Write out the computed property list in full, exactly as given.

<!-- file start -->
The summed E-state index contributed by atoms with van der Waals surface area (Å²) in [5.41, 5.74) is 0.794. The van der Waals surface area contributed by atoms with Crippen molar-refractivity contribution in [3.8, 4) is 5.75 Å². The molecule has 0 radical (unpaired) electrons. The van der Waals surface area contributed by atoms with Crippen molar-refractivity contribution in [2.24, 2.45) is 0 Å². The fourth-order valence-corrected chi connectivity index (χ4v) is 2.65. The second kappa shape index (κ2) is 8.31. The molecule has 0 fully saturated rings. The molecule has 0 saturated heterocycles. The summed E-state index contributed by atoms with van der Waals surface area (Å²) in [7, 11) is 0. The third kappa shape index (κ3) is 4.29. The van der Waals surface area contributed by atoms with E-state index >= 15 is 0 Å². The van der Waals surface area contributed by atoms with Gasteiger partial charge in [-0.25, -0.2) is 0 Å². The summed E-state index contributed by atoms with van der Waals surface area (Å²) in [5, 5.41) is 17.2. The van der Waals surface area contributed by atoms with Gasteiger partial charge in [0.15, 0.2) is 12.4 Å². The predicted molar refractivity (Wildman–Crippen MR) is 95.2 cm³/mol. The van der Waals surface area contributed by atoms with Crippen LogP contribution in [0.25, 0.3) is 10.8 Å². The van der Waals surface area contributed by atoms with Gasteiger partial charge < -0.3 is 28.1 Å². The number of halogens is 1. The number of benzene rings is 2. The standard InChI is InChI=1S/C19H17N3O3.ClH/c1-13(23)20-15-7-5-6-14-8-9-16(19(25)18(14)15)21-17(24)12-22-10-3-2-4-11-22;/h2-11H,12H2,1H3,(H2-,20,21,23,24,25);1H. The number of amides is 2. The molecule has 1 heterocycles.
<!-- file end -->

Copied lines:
The summed E-state index contributed by atoms with van der Waals surface area (Å²) in [5.41, 5.74) is 0.794. The van der Waals surface area contributed by atoms with Crippen molar-refractivity contribution in [3.8, 4) is 5.75 Å². The molecule has 0 radical (unpaired) electrons. The van der Waals surface area contributed by atoms with Crippen molar-refractivity contribution in [2.24, 2.45) is 0 Å². The fourth-order valence-corrected chi connectivity index (χ4v) is 2.65. The second kappa shape index (κ2) is 8.31. The molecule has 0 fully saturated rings. The molecule has 0 saturated heterocycles. The summed E-state index contributed by atoms with van der Waals surface area (Å²) in [7, 11) is 0. The third kappa shape index (κ3) is 4.29. The van der Waals surface area contributed by atoms with E-state index >= 15 is 0 Å². The van der Waals surface area contributed by atoms with Gasteiger partial charge in [-0.25, -0.2) is 0 Å². The summed E-state index contributed by atoms with van der Waals surface area (Å²) in [5, 5.41) is 17.2. The van der Waals surface area contributed by atoms with Gasteiger partial charge in [0.15, 0.2) is 12.4 Å². The predicted molar refractivity (Wildman–Crippen MR) is 95.2 cm³/mol. The van der Waals surface area contributed by atoms with Crippen LogP contribution in [0.25, 0.3) is 10.8 Å². The van der Waals surface area contributed by atoms with Gasteiger partial charge < -0.3 is 28.1 Å². The number of halogens is 1. The number of benzene rings is 2. The standard InChI is InChI=1S/C19H17N3O3.ClH/c1-13(23)20-15-7-5-6-14-8-9-16(19(25)18(14)15)21-17(24)12-22-10-3-2-4-11-22;/h2-11H,12H2,1H3,(H2-,20,21,23,24,25);1H. The number of amides is 2. The molecule has 1 heterocycles.